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mod auth mysql - syntax and config help needed

I have a table called htaccess which contains all of the username/passwords for remote access clients.
I dump the contents of this table into a .htpasswd file now and then to keep it updated.

Currently, I am using the standard .htaccess method with an .htpasswd file and it works just fine.
I want to use mysql to maintain and authenticate directly from instead of the .htpasswd file.

So far, no luck what so ever. When looking for information, it gets very confusing very quickly as results keep showing tons of useless syntax combinations which are wrong. I have yet to find the right syntax to put into my .htaccess file to make this work.

That is where I need help.

The server is Centos 6.5.
mysql-5.5.40
httpd-2.2.15
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projects
Asked:
projects
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1 Solution
 
Steve BinkCommented:
@other experts: there is a previous question relevant to this.

@projects: Can you post the httpd.conf and .htaccess file you are attempting to use with mod_auth_mysql?  Just the relevant <VirtualHost> container from httpd.conf will be fine, and feel free to anonymize any sensitive information.
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projectsAuthor Commented:
The current VirtualHost section for this particular server is;

<VirtualHost *:80>
        ServerAdmin support@xxx.com
        DocumentRoot /var/www/vhosts/somehost/html
        ServerName somedomain.com
        ErrorLog  /var/www/vhosts/somehost/logs/error_log
        CustomLog /var/www/vhosts/somehost/logs/access_log combined
#    <Directory /var/www/vhosts/somehost/html>
#        AllowOverride AuthConfig
#    </Directory>
</VirtualHost>

<VirtualHost *:443>
            DocumentRoot "/var/www/vhosts/somehost/html"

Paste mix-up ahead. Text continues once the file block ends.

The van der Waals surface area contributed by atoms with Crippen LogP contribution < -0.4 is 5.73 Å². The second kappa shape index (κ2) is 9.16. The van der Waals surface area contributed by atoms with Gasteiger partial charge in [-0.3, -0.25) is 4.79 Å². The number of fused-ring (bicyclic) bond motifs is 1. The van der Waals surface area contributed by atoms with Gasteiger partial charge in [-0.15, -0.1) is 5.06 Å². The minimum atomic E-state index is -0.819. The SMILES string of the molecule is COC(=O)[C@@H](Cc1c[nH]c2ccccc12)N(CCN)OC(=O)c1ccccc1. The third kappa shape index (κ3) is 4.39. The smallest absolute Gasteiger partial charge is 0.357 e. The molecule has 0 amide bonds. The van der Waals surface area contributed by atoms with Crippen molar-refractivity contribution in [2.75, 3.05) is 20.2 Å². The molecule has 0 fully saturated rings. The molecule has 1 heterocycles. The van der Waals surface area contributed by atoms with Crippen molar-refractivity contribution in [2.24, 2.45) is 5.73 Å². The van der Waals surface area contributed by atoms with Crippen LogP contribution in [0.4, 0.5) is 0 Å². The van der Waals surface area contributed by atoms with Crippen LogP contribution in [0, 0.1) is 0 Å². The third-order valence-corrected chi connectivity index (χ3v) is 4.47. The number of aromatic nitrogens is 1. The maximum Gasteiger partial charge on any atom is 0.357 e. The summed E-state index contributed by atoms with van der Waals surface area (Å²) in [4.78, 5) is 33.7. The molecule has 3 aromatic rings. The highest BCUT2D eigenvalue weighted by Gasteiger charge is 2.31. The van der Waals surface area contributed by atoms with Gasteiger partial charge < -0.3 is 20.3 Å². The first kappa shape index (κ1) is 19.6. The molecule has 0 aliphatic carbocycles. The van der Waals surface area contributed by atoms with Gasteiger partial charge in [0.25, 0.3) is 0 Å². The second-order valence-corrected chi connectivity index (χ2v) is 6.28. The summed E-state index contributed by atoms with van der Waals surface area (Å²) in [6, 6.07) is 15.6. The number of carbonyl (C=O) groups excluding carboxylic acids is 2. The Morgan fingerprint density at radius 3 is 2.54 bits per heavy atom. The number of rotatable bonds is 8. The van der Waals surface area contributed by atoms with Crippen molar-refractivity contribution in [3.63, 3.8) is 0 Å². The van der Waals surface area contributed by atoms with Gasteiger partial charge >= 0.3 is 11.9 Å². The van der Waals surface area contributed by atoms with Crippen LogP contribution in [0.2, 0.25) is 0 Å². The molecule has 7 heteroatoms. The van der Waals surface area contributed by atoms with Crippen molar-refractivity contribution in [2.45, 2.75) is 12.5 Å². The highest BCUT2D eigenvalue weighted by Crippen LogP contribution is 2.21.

ServerName somedomain.com:443
            ErrorLog /var/www/vhosts/somehost/logs/ssl_error_log
            TransferLog /var/www/vhosts/somehost/logs/ssl_access_log
            LogLevel warn
            SSLEngine on
            SSLProtocol all -SSLv2
            SSLCipherSuite ALL:!ADH:!EXPORT:!SSLv2:RC4+RSA:+HIGH:+MEDIUM:+LOW

            SSLCertificateFile /etc/pki/tls/certs/somehost.crt
            SSLCertificateKeyFile /etc/pki/tls/private/somehost.key

            SetEnvIf User-Agent ".*MSIE.*" \
            nokeepalive ssl-unclean-shutdown \
            downgrade-1.0 force-response-1.0
#    <Directory /var/www/vhosts/somehost/html>
#        AllowOverride AuthConfig
#    </Directory>
</VirtualHost>

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The last version of .htaccess I had was;

AuthBasicAuthoritative Off
AuthUserFile /dev/null
AuthMySQL On
AuthName "Authentication required"
AuthType Basic
Auth_MySQL_Host localhost
Auth_MySQL_User someuser
Auth_MySQL_Password somepass
AuthMySQL_DB somedb
AuthMySQL_Password_Table htaccess
Auth_MySQL_Username_Field username
Auth_MySQL_Password_Field password
Auth_MySQL_Empty_Passwords Off
Auth_MySQL_Encryption_Types PHP_MD5
Auth_MySQL_Authoritative On
require valid-user

Open in new window


I tried all kinds of things I found on the net, with and without underscroes and dashes and other things including less variables and even more variables. Nothing worked after spending a couple of hours on it so I gave up.
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Steve BinkCommented:
Unfortunately, I don't have an Apache 2.2 installation to experiment with - all of my environments have transitioned to 2.4, which does not get along well with mod_auth_mysql.  I did find a patch for mod_auth_mysql in Apache 2.4, but then I couldn't be sure my results would apply to your situation.

One thing I did find while looking around is that mod_auth_mysql is no longer supported by active development.  Since Apache now has modules for database interactivity (e.g., mod_authn_dbd), it does seem a bit superfluous.  I've never tried the *dbd authentication, but it is apparently available in Apache 2.2 as well.  Perhaps that will be a better avenue for you to try.

http://httpd.apache.org/docs/2.2/mod/mod_authn_dbd.html


Also, a sidenote about your cipher selection...  I noticed you disallowed SSLv2, but are probably still allowing SSLv3 to go through.  Consider updating that policy.  https://zmap.io/sslv3/servers.html
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projectsAuthor Commented:
Yes, I saw that also, about mod_auth_mysql no longer being supported so there is no value in doing it that way then. I would rather move on to the new accepted way.

Thanks, I guess this fully resolves this question really.
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